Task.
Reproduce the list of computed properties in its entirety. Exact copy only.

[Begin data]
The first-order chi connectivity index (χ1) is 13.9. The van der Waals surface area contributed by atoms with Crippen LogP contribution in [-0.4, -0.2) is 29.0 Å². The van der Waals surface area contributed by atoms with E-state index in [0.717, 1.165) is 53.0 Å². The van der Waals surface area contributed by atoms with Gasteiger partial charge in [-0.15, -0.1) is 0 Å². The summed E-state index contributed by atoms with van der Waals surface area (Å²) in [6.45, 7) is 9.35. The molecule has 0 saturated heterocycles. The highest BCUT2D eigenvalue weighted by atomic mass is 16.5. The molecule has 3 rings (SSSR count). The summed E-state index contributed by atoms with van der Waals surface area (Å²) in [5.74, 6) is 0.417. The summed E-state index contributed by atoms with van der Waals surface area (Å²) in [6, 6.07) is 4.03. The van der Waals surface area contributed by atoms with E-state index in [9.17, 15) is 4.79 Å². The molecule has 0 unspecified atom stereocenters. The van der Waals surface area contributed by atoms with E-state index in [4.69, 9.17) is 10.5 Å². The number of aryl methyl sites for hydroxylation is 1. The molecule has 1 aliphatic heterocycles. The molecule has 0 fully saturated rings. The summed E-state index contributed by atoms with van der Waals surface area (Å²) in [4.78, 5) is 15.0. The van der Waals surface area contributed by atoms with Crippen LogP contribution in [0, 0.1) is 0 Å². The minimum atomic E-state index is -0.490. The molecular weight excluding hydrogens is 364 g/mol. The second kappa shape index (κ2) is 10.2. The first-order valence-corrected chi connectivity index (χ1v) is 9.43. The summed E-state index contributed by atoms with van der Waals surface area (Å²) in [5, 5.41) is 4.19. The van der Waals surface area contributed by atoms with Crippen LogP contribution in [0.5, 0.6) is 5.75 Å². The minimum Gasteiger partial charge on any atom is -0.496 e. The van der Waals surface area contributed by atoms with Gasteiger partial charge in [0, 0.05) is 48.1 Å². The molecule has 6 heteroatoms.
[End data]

The first-order chi connectivity index (χ1) is 13.9. The van der Waals surface area contributed by atoms with Crippen LogP contribution in [-0.4, -0.2) is 29.0 Å². The van der Waals surface area contributed by atoms with E-state index in [0.717, 1.165) is 53.0 Å². The van der Waals surface area contributed by atoms with Gasteiger partial charge in [-0.15, -0.1) is 0 Å². The summed E-state index contributed by atoms with van der Waals surface area (Å²) in [6.45, 7) is 9.35. The molecule has 0 saturated heterocycles. The highest BCUT2D eigenvalue weighted by atomic mass is 16.5. The molecule has 3 rings (SSSR count). The summed E-state index contributed by atoms with van der Waals surface area (Å²) in [5.74, 6) is 0.417. The summed E-state index contributed by atoms with van der Waals surface area (Å²) in [6, 6.07) is 4.03. The van der Waals surface area contributed by atoms with E-state index in [9.17, 15) is 4.79 Å². The molecule has 0 unspecified atom stereocenters. The van der Waals surface area contributed by atoms with E-state index in [4.69, 9.17) is 10.5 Å². The number of aryl methyl sites for hydroxylation is 1. The molecule has 1 aliphatic heterocycles. The molecule has 0 fully saturated rings. The summed E-state index contributed by atoms with van der Waals surface area (Å²) in [4.78, 5) is 15.0. The van der Waals surface area contributed by atoms with Crippen LogP contribution in [0, 0.1) is 0 Å². The minimum atomic E-state index is -0.490. The molecular weight excluding hydrogens is 364 g/mol. The second kappa shape index (κ2) is 10.2. The first-order valence-corrected chi connectivity index (χ1v) is 9.43. The summed E-state index contributed by atoms with van der Waals surface area (Å²) in [5, 5.41) is 4.19. The van der Waals surface area contributed by atoms with Crippen LogP contribution in [0.5, 0.6) is 5.75 Å². The minimum Gasteiger partial charge on any atom is -0.496 e. The van der Waals surface area contributed by atoms with Gasteiger partial charge in [0, 0.05) is 48.1 Å². The molecule has 6 heteroatoms.